Pre-settlement funding can serve as a critical lifeline to a plaintiff involved in lengthy litigation. In fact, over $100 million in lawsuit funding is issued each year, an amount that could rapidly grow as the industry continues to expand.
Receiving money from an accident is commonly and mistakenly referred to as a “loan.” Consumer legal funding is not a loan since if you lose your case, you don’t have to pay it back. For simplicity reasons, we will use the word “loan” on this page.
Sometimes one lawsuit loan isn’t enough to cover the expenses they face during litigation. Plaintiffs can take out more than one lawsuit loan, but there are some tradeoffs they’ll face that can make this a difficult choice. If you’re thinking about taking out another lawsuit loan, you’ll want to know what it could mean for your settlement and finances.
Why Take Out More Than One Lawsuit Loan?
Settlement negotiations and court proceedings to recover damages can drag on for months or even years. Plaintiffs may find that their initial lawsuit loan isn’t enough to cover their expenses. This often occurs when the plaintiff suffered a permanent loss of income and either can’t work or must change industries. They may also face steep and ongoing medical expenses.
The good news for plaintiffs in this situation is that it’s easy to obtain a lawsuit loan, even if it’s not their first one. The legal funding industry remains loosely regulated, and there currently aren’t any caps on the amount of legal funding a person can obtain. As a plaintiff, you can obtain multiple lawsuit loans on your settlement before your case is resolved.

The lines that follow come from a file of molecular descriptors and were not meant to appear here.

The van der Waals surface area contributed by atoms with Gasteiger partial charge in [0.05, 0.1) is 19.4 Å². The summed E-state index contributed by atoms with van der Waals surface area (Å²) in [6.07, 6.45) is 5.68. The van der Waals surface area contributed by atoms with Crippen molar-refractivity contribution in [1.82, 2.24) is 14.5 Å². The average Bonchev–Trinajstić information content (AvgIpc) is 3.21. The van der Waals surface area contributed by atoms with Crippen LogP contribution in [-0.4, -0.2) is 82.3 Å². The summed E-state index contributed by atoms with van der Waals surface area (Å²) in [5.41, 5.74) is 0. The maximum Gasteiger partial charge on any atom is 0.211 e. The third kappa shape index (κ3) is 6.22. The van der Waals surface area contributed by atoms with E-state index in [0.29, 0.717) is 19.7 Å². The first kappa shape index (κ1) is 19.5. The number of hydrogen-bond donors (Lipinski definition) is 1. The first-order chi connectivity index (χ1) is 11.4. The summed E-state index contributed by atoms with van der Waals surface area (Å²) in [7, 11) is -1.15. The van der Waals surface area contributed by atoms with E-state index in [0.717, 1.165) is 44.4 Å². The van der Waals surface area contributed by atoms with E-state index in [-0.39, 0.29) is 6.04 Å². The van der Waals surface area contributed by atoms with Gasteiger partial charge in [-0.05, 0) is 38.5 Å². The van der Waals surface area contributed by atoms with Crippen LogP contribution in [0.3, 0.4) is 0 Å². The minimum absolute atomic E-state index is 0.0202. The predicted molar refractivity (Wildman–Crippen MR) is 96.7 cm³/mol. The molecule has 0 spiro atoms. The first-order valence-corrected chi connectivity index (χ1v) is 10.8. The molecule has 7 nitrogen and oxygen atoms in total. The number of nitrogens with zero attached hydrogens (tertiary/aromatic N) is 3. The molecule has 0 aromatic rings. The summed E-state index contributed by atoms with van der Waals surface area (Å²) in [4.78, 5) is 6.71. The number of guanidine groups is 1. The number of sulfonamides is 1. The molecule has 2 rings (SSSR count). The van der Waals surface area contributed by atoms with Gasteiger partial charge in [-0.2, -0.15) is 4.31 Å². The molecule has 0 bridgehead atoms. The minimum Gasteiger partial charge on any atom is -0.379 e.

With additional legal funding, you can obtain an added measure of security during your lawsuit. Even if you don’t have an immediate need for money, legal funding could change what calculations you make about your case. If you’re willing to fight for your settlement longer, you could give your attorney more time to build a stronger case.
How Much Can You Take Out With Your First Lawsuit Loan?
The size of your first lawsuit loan will depend on the size of your potential settlement and your financial need. Your first lawsuit loan could total anywhere from just a few hundred to several thousand dollars. In extreme cases, you might borrow tens of thousands of dollars from your settlement with a lawsuit loan.
Your first lawsuit loan will typically be anywhere from a few percentage points up to around 10% of your settlement. A lawsuit funding company can estimate the size of your settlement based on the defendant’s insurance policy. If the size of their insurance policy is unknown, then your state’s minimum coverage laws for the relevant incident can be used as a reference point.
While you might want to take out more with your first lawsuit loan, legitimate legal funding companies actually discourage plaintiffs from borrowing too much. Lawsuit loans come with interest, and in a lengthy lawsuit a plaintiff could lose out on much of their settlement.
How Long Does It Take To Get Another Lawsuit Loan?
The first time you receive pre-settlement funding, the amount you can take out will be determined by how the underwriter valued your case. If you take out the full amount, you will not be approved for further funding. However, if the value of your case goes up, for example, because you needed further surgery, you may become eligible for more funding.